Objective: The purpose of this study was to review our operative experience in patients with thoracic outlet syndrome (TOS) resulting from cervical ribs causing clinical symptoms. Methods: This study is a retrospective review of a prospectively acquired database of patients with TOS treated with first rib resection and scalenectomy with or without cervical rib resection at the Johns Hopkins Medical Institutions. Results: Between October 2003 and June 2011, a total of 23 cervical rib resections were performed on 20 patients, three of whom had bilateral cervical ribs resected during separate operations. Seven patients presented with subclavian artery thrombosis. Three of seven patients had subclavian artery aneurysms and underwent cervical rib resection through a supraclavicular approach to facilitate subclavian artery bypass. Five patients presented with an ischemic upper extremity without thrombosis and underwent transaxillary first rib and cervical rib resection. Three patients presented with subclavian vein thrombosis; two of the three patients underwent balloon dilation 2 weeks postoperatively for stenosis. Additionally, five patients presented with neurogenic TOS evidenced by pain, numbness, and weakness without vascular compromise in the affected arm. Cervical ribs with bony fusion to the first rib were found in 17 of 23 cases (74%). Conclusions: Cervical ribs causing clinical symptoms are large and frequently fused to the first rib, and can result in aneurysm formation or thrombosis. In our experience, both the cervical rib and the first rib must be removed to relieve arterial compression and can usually be done through a transaxillary approach. Only patients with aneurysms needing arterial reconstruction require resection of the artery from a supraclavicular approach.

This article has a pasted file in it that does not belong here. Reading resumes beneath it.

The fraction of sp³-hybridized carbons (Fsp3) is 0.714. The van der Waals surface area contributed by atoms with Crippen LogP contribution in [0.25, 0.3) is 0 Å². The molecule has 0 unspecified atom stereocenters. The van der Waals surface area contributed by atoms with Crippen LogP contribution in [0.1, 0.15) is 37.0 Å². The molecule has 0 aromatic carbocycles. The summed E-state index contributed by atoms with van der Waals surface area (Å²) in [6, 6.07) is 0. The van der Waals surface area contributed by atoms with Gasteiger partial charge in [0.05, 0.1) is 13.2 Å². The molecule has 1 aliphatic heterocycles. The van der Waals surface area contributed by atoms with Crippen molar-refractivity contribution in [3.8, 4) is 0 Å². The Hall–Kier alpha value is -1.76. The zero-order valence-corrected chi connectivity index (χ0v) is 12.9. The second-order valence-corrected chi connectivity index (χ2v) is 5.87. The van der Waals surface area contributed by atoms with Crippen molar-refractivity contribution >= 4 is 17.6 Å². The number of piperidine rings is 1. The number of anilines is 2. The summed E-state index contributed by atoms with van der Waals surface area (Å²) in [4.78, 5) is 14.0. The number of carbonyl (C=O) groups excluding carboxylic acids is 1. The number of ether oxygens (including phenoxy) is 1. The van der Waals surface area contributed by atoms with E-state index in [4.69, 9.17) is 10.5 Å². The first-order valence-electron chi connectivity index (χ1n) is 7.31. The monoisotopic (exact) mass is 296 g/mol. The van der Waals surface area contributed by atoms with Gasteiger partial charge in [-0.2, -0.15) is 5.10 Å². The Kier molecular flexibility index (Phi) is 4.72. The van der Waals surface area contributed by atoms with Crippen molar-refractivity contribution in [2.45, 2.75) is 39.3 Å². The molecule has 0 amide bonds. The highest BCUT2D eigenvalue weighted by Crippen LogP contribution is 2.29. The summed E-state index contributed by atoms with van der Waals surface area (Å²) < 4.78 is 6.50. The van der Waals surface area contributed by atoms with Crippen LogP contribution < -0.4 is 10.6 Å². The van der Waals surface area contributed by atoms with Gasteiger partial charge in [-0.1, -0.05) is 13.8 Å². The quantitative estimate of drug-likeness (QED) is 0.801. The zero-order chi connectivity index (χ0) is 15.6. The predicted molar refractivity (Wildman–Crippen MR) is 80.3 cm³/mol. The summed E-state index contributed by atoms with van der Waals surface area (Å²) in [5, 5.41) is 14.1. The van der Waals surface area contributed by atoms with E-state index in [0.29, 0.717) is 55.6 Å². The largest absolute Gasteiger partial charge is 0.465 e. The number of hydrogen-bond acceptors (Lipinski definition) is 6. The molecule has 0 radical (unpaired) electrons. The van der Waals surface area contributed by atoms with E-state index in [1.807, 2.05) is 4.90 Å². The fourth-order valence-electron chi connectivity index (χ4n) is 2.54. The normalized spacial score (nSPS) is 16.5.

ASJC Scopus subject areas
- Cardiology and Cardiovascular Medicine